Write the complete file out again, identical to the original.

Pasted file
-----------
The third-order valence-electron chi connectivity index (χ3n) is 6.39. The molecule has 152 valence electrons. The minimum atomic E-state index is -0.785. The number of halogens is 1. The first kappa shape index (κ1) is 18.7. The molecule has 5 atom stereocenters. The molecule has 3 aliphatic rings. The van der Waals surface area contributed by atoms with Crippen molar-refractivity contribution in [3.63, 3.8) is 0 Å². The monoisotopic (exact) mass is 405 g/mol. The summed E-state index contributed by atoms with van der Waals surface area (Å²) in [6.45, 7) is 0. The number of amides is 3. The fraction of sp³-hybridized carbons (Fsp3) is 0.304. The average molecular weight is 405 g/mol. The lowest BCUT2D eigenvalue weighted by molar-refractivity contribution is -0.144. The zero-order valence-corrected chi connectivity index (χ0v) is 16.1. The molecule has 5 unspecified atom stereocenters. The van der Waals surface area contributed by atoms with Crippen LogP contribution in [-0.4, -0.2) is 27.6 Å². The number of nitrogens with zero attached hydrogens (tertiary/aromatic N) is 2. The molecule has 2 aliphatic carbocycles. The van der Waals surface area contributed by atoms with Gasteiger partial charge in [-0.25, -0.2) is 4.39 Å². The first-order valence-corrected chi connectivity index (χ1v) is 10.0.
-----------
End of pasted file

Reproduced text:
The third-order valence-electron chi connectivity index (χ3n) is 6.39. The molecule has 152 valence electrons. The minimum atomic E-state index is -0.785. The number of halogens is 1. The first kappa shape index (κ1) is 18.7. The molecule has 5 atom stereocenters. The molecule has 3 aliphatic rings. The van der Waals surface area contributed by atoms with Crippen molar-refractivity contribution in [3.63, 3.8) is 0 Å². The monoisotopic (exact) mass is 405 g/mol. The summed E-state index contributed by atoms with van der Waals surface area (Å²) in [6.45, 7) is 0. The number of amides is 3. The fraction of sp³-hybridized carbons (Fsp3) is 0.304. The average molecular weight is 405 g/mol. The lowest BCUT2D eigenvalue weighted by molar-refractivity contribution is -0.144. The zero-order valence-corrected chi connectivity index (χ0v) is 16.1. The molecule has 5 unspecified atom stereocenters. The van der Waals surface area contributed by atoms with Crippen LogP contribution in [-0.4, -0.2) is 27.6 Å². The number of nitrogens with zero attached hydrogens (tertiary/aromatic N) is 2. The molecule has 2 aliphatic carbocycles. The van der Waals surface area contributed by atoms with Gasteiger partial charge in [-0.25, -0.2) is 4.39 Å². The first-order valence-corrected chi connectivity index (χ1v) is 10.0.